The Father of the Leap Year: Guest Post by Sue Barnard

Vanessa Couchman

Today, I’m delighted to welcome my Ocelot Press fellow author and friend, Sue Barnard, to the blog. Sue’s novels often take inspiration from classic works of literature, including Shakespeare. Her The Unkindest Cut of All is set in the present day, but takes Shakespeare’s play, Julius Caesar, as its starting point. It’s our Book of the Month on Ocelot Press this month (which just happens to include the Ides of March).

Sue has written a fascinating post about one legacy of many the Romans left us.

Sue also has a competition for you to win a paperback copy of The Unkindest Cut of All. And the book is on special offer in Kindle format for a short time. Read more about these offers at the end of the post.


View original post 724 more words

FREE eBook copies for Valentine’s Day!

This post is by Ocelot Press author Nancy Jardine

Hello from a presently very snowy part of Scotland!

Well, actually right now most of Scotland is under some degree of snow cover as the ‘Beast from The East Mark 2’ is blasting a large chunk of the United Kingdom with intermittent levels of snow-pelt.

It’s not unusual in my part of Aberdeenshire to get snow at this point close to mid-February, but  a snowy day does mean it’s a fine time to ‘coorie doon’ under a warm blanket or snuggle beside a roaring fire –  if you still have one – and read something entertaining and enjoyable.

Also, being the 10th of February 2021 as I write this, it’s getting closer to Valentine’s Day. It’s a time to pamper yourself, or someone you love, either by gifting them an eBook or buying one for yourself. It’s probably too late to get a paperback version posted, Covid 19 pandemic not helping with slow postal services, so gifting an eBook is possible.

To celebrate Valentine’s Day I am offering two of my Romantic Comedies #FREE during the next few days in eBook format across the Amazon network.

Take Me Now eBook is #FREE from Amazon on 11th, 12th and 13th of Feb. 2021.

Click HERE to get a Kindle copy

Monogamy Twist eBook is #FREE from Amazon on 12th, 13th and 14th Feb. 2021.

Click HERE to get a kindle copy.

If you’ve not read these ‘bit of fun’ reads yet,  then why not have go!

Enjoy and stay cosy!

Nancy Jardine

Find your 2021 reading in the Ocelot Press Winter Sale

Leave 2020 behind and start off 2021 by losing yourself in a book!

Did you get a new Kindle for Christmas? Or a gift voucher? Or both? Now’s the time to top up your Kindle with New Year reading from Ocelot Press – historical fiction, historical romance and mystery, dual timeline, fantasy: we’ve got something for most tastes.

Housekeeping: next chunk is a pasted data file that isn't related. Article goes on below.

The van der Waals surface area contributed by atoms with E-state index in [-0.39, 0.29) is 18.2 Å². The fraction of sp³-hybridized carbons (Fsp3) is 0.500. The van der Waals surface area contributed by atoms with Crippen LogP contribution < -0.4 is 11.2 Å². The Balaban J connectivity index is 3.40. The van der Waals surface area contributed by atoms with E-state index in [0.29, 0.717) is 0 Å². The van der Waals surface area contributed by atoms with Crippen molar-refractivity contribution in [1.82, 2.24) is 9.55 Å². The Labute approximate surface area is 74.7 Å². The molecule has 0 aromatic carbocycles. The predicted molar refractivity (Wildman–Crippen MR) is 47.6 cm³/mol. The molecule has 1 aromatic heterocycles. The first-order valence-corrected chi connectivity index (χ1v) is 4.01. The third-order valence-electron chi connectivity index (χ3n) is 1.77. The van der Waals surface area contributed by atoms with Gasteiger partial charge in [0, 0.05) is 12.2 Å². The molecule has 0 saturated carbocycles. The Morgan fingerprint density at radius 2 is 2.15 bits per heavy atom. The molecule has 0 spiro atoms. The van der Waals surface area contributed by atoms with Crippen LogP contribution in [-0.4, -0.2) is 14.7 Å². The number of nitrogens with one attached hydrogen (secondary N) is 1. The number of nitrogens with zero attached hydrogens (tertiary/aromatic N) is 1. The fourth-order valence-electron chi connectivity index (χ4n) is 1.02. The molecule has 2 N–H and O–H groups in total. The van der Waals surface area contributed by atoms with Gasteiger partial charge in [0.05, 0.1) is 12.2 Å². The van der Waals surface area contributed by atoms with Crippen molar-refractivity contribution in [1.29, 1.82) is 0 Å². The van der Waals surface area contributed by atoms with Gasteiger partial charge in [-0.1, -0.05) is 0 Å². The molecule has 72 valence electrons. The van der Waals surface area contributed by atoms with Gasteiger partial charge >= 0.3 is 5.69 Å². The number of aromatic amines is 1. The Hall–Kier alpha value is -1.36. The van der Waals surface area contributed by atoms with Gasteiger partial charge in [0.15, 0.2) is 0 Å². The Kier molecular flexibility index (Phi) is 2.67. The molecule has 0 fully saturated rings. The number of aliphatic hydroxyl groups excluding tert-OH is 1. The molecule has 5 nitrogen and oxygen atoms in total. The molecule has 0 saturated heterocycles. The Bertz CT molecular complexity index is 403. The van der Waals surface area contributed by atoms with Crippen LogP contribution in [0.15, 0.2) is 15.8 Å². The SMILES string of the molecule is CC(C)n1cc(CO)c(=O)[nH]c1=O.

And to help you do that, we’ve reduced the prices on selected titles to 99p/c. Some of them are even free for a short time!

To see what we’ve got on offer, search for Ocelot Press on Amazon. Or have a look at the Ocelot authors’ individual Amazon pages, where you’ll see a range of titles free or at 99p/c.

Sue Barnard

Vanessa Couchman

Cathie Dunn

Nancy Jardine

Jennifer C Wilson

Yvonne Marjot

Happy reading!

A Poignant Anniversary: the Armistice of World War I

Vanessa Couchman

Every village in France has its war memorial, the lists of names a sad litany of those “morts pour la France”. The longest rollcall by far is that of World War I. Few families were spared the tragedy of deaths, sometimes multiple, injuries and enduring mental scars. More than a century later, the memory still echoes down the years.

View original post 520 more words

Pasquale Paoli: forgotten Corsican revolutionary

Ocelot Press author Vanessa Couchman writes about the achievements of Pasquale Paoli, 18th-century statesman and revolutionary and a towering figure of his era. Today, he is little known outside Corsica and deserves wider recognition.

Vanessa Couchman

Corte - Pasquale Paoli
Statue of Paoli in Corte, his heartland

This post is taking part in the Historical Writers Forum autumn blog hop, in which we each choose a historical figure and explain why we are drawn to him or her. I’ve chosen Pasquale Paoli, who led the Corsican republic from 1755 to 1769.

Paoli probably never considered himself a revolutionary. To him, the struggle to liberate the island of Corsica from its Genoese masters was a nation state’s legitimate bid for independence, and he regarded himself on a par with other heads of state. Today, he is much less well known outside Corsica than his compatriot Napoleon Bonaparte, and yet he was a towering figure of his era.


View original post 1,034 more words